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The Division performs research in several areas related to health behavior. These include compliance with cancer screening and other health practices for cancer prevention and disease self-management; quality of life in cancer patients; social support; adjustment to cancer diagnosis and treatment and the role of psychosocial support in adjustment; smoking cessation among cancer patients; and area-level influences on behavior and disease occurrence. Division faculty collaborate with investigators from many divisions and departments in the School of Medicine and from the larger Washington University community of researchers to aid in study design, measurement of behavior, psychosocial issues, and disease assessment to answer a wide variety of research questions.

The main causes of preventable illness and death in the U.S. are unhealthy behaviors such as poor diet, lack of exercise, smoking, insufficient use of cancer screenings, limited childhood immunizations, and nonuse of safety belts.  Understanding the science of health behavior change and applying this to the development and evaluation of programs and interventions designed to improve individuals’ health behaviors will be increasingly important in preventing disease and improving health in clinical and community settings. Additionally, identifying the factors that promote the adoption and maintenance of health behaviors is important for selecting target populations in need of intervention and strategies for motivating health behavior change in clinical and community-based settings.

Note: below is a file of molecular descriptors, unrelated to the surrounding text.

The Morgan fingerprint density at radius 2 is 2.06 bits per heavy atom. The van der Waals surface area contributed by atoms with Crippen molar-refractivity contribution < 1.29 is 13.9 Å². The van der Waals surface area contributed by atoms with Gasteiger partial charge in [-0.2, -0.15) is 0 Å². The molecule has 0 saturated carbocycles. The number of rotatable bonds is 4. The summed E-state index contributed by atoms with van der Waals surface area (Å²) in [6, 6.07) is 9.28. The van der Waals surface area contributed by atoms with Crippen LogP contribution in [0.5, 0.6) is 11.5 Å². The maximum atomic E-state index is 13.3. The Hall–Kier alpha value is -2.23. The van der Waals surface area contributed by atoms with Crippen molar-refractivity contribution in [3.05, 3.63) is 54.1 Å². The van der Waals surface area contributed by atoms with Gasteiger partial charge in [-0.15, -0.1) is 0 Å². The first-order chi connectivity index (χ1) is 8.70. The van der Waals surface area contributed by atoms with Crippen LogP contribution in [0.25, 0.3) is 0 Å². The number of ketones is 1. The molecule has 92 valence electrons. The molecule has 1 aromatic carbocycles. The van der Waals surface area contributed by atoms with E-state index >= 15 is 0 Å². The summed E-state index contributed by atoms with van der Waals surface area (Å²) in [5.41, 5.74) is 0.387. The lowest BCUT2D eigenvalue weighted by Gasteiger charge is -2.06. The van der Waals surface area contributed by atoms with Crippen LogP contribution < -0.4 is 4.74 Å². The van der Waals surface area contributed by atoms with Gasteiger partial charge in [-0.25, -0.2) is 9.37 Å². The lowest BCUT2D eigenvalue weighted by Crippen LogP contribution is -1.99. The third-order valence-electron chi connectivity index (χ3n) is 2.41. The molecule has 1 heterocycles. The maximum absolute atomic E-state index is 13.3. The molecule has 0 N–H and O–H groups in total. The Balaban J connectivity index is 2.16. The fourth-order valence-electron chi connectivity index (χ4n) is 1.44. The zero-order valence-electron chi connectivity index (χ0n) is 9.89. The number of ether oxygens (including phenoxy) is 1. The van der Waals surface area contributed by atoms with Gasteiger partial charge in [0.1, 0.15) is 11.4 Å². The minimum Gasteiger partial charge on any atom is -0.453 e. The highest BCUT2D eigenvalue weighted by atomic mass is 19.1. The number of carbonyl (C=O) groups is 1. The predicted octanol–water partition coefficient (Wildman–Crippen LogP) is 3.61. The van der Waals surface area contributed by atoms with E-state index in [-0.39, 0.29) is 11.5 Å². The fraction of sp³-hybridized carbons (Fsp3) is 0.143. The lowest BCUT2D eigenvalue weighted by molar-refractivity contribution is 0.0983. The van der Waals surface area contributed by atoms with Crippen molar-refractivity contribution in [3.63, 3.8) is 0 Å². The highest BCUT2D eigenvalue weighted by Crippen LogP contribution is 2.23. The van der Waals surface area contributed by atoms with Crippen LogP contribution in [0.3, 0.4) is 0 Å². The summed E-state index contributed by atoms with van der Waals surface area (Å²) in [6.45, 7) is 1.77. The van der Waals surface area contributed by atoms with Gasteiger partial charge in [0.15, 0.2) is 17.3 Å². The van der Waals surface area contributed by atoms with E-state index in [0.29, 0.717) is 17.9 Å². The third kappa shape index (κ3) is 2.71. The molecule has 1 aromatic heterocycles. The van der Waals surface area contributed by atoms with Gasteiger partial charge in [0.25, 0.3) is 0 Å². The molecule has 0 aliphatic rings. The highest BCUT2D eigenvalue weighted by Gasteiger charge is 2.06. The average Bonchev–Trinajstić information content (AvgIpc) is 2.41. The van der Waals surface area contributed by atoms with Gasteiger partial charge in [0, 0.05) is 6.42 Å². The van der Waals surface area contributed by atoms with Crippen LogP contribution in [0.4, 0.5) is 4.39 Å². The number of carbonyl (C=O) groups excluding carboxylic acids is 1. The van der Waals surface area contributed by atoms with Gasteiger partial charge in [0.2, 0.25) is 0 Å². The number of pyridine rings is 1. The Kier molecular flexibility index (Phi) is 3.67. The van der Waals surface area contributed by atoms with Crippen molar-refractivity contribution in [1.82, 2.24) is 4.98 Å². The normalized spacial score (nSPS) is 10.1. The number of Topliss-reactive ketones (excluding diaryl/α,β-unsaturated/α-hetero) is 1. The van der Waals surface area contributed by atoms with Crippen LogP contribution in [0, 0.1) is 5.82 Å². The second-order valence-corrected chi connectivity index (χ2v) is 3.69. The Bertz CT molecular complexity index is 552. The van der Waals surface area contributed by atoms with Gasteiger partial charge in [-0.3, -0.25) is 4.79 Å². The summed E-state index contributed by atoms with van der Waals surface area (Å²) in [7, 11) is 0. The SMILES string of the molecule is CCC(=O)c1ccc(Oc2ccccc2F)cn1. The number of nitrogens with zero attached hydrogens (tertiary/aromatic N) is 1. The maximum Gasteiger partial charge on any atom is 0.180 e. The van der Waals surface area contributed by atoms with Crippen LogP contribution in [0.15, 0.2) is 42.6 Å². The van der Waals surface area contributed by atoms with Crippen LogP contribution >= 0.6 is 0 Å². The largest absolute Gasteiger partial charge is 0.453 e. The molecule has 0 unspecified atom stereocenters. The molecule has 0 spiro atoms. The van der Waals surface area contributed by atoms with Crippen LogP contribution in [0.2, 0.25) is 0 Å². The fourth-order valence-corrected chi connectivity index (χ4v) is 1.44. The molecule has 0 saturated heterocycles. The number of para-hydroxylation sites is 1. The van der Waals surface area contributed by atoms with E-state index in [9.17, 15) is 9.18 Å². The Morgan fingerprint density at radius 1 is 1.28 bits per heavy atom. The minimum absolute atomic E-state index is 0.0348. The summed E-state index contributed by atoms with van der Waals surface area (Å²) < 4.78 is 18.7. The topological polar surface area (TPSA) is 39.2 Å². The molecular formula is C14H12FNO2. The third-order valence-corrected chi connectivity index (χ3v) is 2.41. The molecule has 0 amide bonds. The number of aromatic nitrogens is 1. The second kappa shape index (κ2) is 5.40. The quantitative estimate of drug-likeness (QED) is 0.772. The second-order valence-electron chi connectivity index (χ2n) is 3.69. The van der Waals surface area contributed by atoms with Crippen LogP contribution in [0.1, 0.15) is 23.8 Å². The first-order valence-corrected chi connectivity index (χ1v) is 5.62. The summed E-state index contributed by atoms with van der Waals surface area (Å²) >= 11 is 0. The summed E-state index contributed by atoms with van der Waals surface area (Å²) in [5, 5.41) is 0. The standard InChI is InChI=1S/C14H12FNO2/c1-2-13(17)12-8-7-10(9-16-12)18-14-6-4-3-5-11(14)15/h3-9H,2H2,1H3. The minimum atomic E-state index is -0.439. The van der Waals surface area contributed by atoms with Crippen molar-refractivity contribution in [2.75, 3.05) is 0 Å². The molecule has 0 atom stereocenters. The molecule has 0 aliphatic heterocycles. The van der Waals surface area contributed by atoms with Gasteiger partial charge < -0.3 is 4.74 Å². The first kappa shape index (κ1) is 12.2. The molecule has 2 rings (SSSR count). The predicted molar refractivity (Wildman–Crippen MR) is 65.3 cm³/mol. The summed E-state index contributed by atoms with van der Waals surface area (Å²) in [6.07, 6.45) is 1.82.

Applied Health Behavior
    Research Program    
(click here)

 



The Behavioral Brown Bag 2 Seminar Series
Hosted by the Division of Health Behavior Research, the Clinical Research Training Center, and the Institute of Clinical & Translational Sciences

Please join us on May 7 for the Behavioral Brown Bag 2 seminar when our speaker will discuss the role and importance of cultural competency in behavioral research.

Cultural Competency: Thought, Process,
and Action

 
Presented by:

Vetta Sanders Thompson, PhD
Associate Professor
George Warren Brown School of Social Work
Washington University

 

Wednesday, May 7, 2014
12:00 pm to 1:00 pm
Farrell Learning and Teaching Center
Room 214 A & B

 

Wash U Employees please register for Session 0507 via HRMS, Employee Self-Service,
Training and Development, Research Course Enrollment,
Behavioral Research Brown Bag

If non-Wash U please RSVP to This email address is being protected from spambots. You need JavaScript enabled to view it.
Please RSVP due to limited room capacity